The world’s best bank in the emerging markets 2022: BTG Pactual
The bank has achieved growth by extending its traditional private banking services to the mass affluent segment in Brazil.
Brazil’s BTG Pactual is the best bank in the emerging markets in Euromoney's Awards for Excellence 2022. Led by chief executive Roberto Sallouti, it certainly posted strong recent results: in the first quarter of 2022 total revenue grew 56% to R$4.4 billion ($856 million), net income leapt 72% to $2.1 billion and return on equity hit 21.5%. And the future looks – if anything – even better.
“We’re in a sweet spot – and we’re the only ones [in our home market of Brazil],” says João Dantas, senior partner, member of the board and one-time CFO at the bank. “We’re growing as much or more than the fintechs, but we are profitable.”
Successful penetration of the mass-affluent sector has seen the bank move to consolidate its offering to high-income retail – current accounts and mortgages – effectively enjoying operational leverage from its existing digital platform.
“Every new high-income retail client becomes profitable at inception for us because they bring over their investments – we charge similar fees to those we charge our private banking clients – and the new revenues dilute our costs,” says Dantas, who adds that a similar dynamic is behind the bank’s $17 billion small and medium-sized enterprise loan portfolio.
The addition of current accounts – thereby turning itself into a retail bank – has changed the market’s perception of BTG. The bank has now dropped its digital brands BTG Plus and BTG Pactual Digital and is proactively marketing itself as a retail bank.
It is confident of its retail offering and that it has mitigated the risks of damaging the brand in its traditional wealth-management and investment-banking services.
However, Dantas explains that it has been important internally to retain its culture and partnership structure. The bank had 6,293 employees (288 of whom are partners) as of March 31, 2022, and has managed to grow headcount in a controlled manner, avoiding any rupture with the bank’s internal processes or ethos.
Dantas says the move into retail has increased BTG’s total addressable market. He estimates that there are only a little more than 100,000 private banking clients in Brazil, while there are up to six million individuals that are now targets for its retail services.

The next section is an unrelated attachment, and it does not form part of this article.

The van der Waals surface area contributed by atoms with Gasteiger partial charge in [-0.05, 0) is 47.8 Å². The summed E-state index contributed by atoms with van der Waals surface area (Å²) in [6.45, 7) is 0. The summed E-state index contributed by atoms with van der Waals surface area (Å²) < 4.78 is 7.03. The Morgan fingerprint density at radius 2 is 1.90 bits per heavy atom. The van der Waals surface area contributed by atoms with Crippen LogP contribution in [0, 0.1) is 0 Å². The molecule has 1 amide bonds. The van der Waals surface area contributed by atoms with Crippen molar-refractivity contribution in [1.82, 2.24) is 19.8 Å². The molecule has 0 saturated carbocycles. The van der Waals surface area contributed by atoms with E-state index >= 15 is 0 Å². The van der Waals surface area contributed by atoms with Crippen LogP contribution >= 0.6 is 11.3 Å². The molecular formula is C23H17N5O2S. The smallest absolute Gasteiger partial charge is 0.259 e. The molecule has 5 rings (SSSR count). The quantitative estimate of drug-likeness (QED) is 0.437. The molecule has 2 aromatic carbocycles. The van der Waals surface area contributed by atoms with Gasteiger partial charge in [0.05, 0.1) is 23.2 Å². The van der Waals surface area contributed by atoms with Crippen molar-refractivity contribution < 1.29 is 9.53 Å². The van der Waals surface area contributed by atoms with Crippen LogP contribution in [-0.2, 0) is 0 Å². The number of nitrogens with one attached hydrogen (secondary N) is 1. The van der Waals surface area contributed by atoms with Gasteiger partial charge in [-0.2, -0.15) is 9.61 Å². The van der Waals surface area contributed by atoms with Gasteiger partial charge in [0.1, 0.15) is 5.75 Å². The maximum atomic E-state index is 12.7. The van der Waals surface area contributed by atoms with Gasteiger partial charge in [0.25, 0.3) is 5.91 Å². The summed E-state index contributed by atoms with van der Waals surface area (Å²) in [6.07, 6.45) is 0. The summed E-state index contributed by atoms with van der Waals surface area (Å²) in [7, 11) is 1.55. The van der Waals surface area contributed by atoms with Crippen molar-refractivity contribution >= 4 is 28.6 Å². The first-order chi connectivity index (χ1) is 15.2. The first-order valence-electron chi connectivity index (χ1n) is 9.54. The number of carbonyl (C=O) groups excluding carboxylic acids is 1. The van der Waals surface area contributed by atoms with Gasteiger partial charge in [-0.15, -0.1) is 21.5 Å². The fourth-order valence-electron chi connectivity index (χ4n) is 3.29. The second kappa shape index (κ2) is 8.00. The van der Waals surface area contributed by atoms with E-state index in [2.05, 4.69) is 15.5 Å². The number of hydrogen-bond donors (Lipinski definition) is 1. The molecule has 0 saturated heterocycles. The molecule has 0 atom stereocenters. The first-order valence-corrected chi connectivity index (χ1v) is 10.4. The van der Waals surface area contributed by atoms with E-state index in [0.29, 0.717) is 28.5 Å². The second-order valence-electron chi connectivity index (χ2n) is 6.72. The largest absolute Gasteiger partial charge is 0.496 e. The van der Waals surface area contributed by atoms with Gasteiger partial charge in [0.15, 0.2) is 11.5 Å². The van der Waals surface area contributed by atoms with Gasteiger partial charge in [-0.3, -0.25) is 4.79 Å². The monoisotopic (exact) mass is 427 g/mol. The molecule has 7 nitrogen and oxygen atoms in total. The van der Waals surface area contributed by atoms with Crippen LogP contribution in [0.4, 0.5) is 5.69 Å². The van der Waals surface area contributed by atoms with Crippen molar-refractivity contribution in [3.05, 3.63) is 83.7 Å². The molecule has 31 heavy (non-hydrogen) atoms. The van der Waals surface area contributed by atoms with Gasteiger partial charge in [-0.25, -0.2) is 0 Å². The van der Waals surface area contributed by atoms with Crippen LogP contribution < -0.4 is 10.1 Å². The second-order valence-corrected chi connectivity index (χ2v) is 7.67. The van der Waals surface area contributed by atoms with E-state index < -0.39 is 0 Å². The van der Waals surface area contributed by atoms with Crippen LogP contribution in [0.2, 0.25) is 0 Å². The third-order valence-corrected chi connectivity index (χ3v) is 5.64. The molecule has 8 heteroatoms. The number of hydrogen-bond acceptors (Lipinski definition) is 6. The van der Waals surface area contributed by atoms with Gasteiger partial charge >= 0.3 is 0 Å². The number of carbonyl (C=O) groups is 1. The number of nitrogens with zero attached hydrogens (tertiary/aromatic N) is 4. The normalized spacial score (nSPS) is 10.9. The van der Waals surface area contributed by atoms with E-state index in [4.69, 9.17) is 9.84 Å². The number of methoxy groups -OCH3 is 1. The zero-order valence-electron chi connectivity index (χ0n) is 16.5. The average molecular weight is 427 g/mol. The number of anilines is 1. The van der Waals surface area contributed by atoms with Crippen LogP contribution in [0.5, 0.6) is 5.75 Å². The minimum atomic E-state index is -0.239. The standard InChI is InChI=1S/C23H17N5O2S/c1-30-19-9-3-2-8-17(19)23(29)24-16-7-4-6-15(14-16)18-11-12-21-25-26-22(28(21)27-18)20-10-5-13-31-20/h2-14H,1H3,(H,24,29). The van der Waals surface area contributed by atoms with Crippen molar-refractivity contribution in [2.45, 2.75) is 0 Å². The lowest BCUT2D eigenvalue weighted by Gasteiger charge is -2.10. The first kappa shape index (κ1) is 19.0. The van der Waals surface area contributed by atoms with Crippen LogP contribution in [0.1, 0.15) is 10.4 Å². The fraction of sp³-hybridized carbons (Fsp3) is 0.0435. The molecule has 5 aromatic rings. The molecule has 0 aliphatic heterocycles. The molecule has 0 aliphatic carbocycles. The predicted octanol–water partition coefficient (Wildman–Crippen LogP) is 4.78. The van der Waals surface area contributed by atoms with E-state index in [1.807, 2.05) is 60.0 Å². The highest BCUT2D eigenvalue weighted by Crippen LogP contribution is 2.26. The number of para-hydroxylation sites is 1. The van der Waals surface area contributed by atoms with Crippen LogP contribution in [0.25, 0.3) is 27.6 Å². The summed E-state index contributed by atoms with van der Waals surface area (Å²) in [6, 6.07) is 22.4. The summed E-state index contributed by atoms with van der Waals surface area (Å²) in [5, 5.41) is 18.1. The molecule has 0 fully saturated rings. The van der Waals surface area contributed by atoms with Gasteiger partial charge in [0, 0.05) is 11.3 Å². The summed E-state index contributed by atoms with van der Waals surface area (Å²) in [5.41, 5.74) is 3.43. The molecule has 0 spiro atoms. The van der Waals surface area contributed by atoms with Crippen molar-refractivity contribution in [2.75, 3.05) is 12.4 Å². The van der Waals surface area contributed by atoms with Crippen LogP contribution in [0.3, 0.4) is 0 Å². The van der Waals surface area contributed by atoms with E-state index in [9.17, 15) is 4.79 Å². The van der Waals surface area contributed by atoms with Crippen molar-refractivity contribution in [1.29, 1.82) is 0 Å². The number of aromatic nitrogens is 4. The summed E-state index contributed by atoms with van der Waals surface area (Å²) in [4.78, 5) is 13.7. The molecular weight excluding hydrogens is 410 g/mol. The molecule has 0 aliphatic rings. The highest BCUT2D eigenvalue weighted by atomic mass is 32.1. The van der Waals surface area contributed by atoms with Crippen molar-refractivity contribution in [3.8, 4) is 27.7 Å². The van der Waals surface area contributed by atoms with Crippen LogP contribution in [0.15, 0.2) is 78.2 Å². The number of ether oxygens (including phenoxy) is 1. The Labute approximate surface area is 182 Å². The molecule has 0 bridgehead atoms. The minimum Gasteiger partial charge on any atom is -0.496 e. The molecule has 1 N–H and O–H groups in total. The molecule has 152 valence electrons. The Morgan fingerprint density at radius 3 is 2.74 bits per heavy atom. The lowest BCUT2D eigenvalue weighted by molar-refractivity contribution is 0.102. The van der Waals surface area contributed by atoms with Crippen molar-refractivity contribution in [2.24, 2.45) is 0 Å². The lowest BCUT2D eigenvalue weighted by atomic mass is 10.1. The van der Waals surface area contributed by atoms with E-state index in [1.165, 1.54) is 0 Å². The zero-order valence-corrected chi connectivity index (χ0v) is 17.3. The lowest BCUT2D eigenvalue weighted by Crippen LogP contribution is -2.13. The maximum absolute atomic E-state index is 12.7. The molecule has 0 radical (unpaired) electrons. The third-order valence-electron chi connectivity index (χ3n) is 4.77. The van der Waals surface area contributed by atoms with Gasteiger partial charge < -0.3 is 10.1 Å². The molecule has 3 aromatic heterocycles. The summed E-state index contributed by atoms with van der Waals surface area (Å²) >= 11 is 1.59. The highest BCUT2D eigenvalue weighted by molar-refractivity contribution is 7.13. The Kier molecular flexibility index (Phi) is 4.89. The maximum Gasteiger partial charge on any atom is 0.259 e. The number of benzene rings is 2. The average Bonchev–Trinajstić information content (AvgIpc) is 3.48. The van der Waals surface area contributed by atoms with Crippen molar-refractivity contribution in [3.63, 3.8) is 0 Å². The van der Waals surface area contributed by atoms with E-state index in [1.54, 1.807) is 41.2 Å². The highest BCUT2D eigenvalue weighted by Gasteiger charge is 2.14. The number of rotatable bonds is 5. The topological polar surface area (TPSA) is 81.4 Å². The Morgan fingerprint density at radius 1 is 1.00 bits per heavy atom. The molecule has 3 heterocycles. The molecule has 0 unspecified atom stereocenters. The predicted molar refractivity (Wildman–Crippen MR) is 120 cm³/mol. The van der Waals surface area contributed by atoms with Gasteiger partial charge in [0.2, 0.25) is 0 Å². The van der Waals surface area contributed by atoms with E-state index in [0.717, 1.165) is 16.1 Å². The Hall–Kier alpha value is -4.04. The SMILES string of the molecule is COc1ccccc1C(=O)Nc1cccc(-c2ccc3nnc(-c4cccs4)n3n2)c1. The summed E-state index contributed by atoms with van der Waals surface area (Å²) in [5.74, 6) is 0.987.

As well as diluting costs and boosting profitability, the new segment also provides diversification – particularly in funding.
“When I was CFO, I was discussing the financing benefits that would come from growing our retail funding base to around 30%,” says Dantas. “We’ve hit that level already [including its subsidiary Banco Pan], and we’re still very early in our retail journey.”
He does, though, feel that the market hasn’t been valuing the bank correctly. BTG recently conducted a share buyback – the size was relatively small, the bank only used a small portion of its authorised budget of R$1 billion – that was intended to signal that management disagreed with the extent to which its stock had sold off, which was broadly in line with market levels.
Dantas believes a ‘sum-of-its-parts’ approach is the best methodology for valuing BTG, but one with a multiplier.
“We are a sum-of-the-parts business that is delivering a lot of synergies,” he says, pointing out that retail growth is boosting the profitability of the bank’s investment banking operations.
Previously, the bank was paying fees to distribute primary issuance to retail buyers; those buyers can now be retained and the transactions made more profitable.
So, why has the bank not improved the transparency of its retail-growth reporting so that analysts and investors can get a better feel for a business that might attract growth-level multiples?
We’re in a sweet spot... We’re growing as much or more than the fintechs, but we are profitable
Dantas says that market conditions have cycled away from these dynamics – growth stocks were being punished in the recent sell-off – which lessens the pressure for the bank to extract these elements when reporting.
He then makes the structural point that BTG’s management ethos is driving the retail bank, rather than vice-versa.
“Our investors appreciate that we’re not reporting how many clients we added last week or how many downloaded our apps, because they’re looking at growing revenues and increasing profits,” he insists.
“KPIs [key performance indicators] are important, but when you report those [externally] it immediately becomes an important reference," he says. "Because we’re human beings and we act around references, we need references. So, if an organization embeds references around the number of accounts or downloads – how many credit tickets are issued – you are going to push people within the organization to maximise KPIs that are not necessarily the primary KPIs that are most important for the bank – nominal income and profitability ratios.”
The name Wells Fargo hangs heavily in the air.
Yet the incorporation of behavioural factors into management strategy is a strong thread at BTG Pactual. Dantas admits that the bank has moved relatively slowly when entering new market segments.
One of the main reasons for this is an under-utilized management tool in financial services.
“Fear,” he says bluntly, “which is helpful for human beings to continue to exist on the face of this planet – as well as companies. When you have a successful brand already, you need to be very careful where you go, and why you go that way.”
Retail is the new path for BTG: it not only brings the potential for a lot of new business, but it does so in a way that boosts profitability – and won’t be dilutive of that 20%-plus RoE.